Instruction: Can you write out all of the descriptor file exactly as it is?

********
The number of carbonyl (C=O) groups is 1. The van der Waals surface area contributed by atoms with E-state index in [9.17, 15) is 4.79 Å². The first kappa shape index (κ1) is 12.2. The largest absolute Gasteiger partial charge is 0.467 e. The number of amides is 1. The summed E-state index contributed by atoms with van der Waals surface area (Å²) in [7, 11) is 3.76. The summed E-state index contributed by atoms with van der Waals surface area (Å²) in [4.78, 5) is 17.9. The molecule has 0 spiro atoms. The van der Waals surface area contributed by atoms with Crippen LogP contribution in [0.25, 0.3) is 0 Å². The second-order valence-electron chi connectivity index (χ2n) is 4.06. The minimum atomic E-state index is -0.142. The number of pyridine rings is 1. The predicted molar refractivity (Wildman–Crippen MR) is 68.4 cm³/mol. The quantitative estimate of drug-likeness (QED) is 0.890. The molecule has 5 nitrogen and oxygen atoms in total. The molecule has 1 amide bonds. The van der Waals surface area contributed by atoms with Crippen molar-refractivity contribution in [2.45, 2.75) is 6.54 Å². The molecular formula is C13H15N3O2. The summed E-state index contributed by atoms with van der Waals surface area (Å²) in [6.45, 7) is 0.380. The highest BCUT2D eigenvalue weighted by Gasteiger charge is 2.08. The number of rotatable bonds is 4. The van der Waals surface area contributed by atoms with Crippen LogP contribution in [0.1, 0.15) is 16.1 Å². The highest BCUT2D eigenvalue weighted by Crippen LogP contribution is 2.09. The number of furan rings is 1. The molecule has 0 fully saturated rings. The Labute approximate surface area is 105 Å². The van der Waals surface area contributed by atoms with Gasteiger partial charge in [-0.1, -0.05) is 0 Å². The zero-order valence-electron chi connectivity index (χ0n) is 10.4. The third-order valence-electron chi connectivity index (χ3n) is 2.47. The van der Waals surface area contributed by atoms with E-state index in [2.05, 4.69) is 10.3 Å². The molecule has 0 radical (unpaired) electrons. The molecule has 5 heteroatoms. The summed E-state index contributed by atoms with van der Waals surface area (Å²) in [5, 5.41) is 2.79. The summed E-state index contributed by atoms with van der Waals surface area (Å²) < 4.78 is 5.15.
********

The number of carbonyl (C=O) groups is 1. The van der Waals surface area contributed by atoms with E-state index in [9.17, 15) is 4.79 Å². The first kappa shape index (κ1) is 12.2. The largest absolute Gasteiger partial charge is 0.467 e. The number of amides is 1. The summed E-state index contributed by atoms with van der Waals surface area (Å²) in [7, 11) is 3.76. The summed E-state index contributed by atoms with van der Waals surface area (Å²) in [4.78, 5) is 17.9. The molecule has 0 spiro atoms. The van der Waals surface area contributed by atoms with Crippen LogP contribution in [0.25, 0.3) is 0 Å². The second-order valence-electron chi connectivity index (χ2n) is 4.06. The minimum atomic E-state index is -0.142. The number of pyridine rings is 1. The predicted molar refractivity (Wildman–Crippen MR) is 68.4 cm³/mol. The quantitative estimate of drug-likeness (QED) is 0.890. The molecule has 5 nitrogen and oxygen atoms in total. The molecule has 1 amide bonds. The van der Waals surface area contributed by atoms with Crippen molar-refractivity contribution in [2.45, 2.75) is 6.54 Å². The molecular formula is C13H15N3O2. The summed E-state index contributed by atoms with van der Waals surface area (Å²) in [6.45, 7) is 0.380. The highest BCUT2D eigenvalue weighted by Gasteiger charge is 2.08. The number of rotatable bonds is 4. The van der Waals surface area contributed by atoms with Crippen LogP contribution in [0.1, 0.15) is 16.1 Å². The highest BCUT2D eigenvalue weighted by Crippen LogP contribution is 2.09. The number of furan rings is 1. The molecule has 0 fully saturated rings. The Labute approximate surface area is 105 Å². The van der Waals surface area contributed by atoms with Gasteiger partial charge in [-0.1, -0.05) is 0 Å². The zero-order valence-electron chi connectivity index (χ0n) is 10.4. The third-order valence-electron chi connectivity index (χ3n) is 2.47. The van der Waals surface area contributed by atoms with E-state index in [2.05, 4.69) is 10.3 Å². The molecule has 0 radical (unpaired) electrons. The molecule has 5 heteroatoms. The summed E-state index contributed by atoms with van der Waals surface area (Å²) in [5, 5.41) is 2.79. The summed E-state index contributed by atoms with van der Waals surface area (Å²) < 4.78 is 5.15.